Record breaking rainfall produced by the remnants of former Hurricane "Norbert" drenched much of the U.S. Southwest on September 8, 2014. Flash flooding in southern Arizona resulted in deaths of two people. Massive rainfall and flash flooding was also seen in parts of Nevada and southern California.
Phoenix, Arizona saw 84 mm (3.3 inches) of rainfall in 24 hours, breaking the previous high of 74 mm (2.91 inches), set in 1933. According to WMO, this amount of rainfall in Arizona is more than the combined total normally seen in the 3 months of July, August, and September.
The flash floods caused havoc on the state’s road network, in particular around the Phoenix area, where dozens of cars were trapped on Interstates 10 and 17, FloodList reports.
Later on Monday, Phoenix Mayor Greg Stanton declared a state of emergency in the city. Interstate 15 in north west Arizona was also affected by the flooding.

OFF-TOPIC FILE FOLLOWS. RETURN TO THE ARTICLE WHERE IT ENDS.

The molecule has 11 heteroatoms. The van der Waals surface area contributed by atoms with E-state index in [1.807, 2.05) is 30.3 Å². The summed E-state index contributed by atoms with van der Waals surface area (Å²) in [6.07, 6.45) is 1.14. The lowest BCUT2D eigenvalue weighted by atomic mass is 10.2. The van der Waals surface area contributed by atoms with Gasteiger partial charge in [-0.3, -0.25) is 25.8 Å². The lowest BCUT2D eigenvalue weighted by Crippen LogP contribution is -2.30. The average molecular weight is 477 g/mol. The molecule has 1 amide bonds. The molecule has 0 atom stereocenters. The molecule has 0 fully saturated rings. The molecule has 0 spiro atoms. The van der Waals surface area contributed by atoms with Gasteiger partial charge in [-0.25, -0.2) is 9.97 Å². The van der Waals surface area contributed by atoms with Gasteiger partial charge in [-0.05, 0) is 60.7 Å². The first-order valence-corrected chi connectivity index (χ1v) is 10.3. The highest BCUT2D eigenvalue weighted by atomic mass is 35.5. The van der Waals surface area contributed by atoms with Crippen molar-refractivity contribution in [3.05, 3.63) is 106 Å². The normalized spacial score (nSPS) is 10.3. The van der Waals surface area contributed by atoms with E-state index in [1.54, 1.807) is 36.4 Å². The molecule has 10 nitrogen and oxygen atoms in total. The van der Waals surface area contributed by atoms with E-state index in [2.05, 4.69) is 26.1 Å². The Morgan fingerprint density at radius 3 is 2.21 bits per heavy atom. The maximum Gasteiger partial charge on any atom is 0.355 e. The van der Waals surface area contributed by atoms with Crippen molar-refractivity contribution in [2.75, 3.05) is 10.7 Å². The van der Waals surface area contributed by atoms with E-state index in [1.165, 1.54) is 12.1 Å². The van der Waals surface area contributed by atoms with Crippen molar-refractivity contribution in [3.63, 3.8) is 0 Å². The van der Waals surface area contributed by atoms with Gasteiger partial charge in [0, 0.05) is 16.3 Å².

In Nevada, the brunt of the storm hit Moapa, a town of about 1 000 people in a sparsely populated rural area some 70 km (50 miles) northeast of Las Vegas.
Their weather stations measured 118 mm (4.67 inches) of rain within two hours, pushing the Muddy and Virgin rivers to near-flood stage.
In Southern California, some people were trapped in vehicles and had to be rescued by emergency teams.
Interstate 215, Highway 74 and 243 were worst affected and at one point as many as 70 vehicles were trapped by flash floods.
NOAA's GOES-West imagery from September 6 through September 9 shows former Tropical Storm "Norbert" spinning down in the Eastern Pacific Ocean. Credit: NASA/NOAA GOES Project
Featured image credit: AZCentral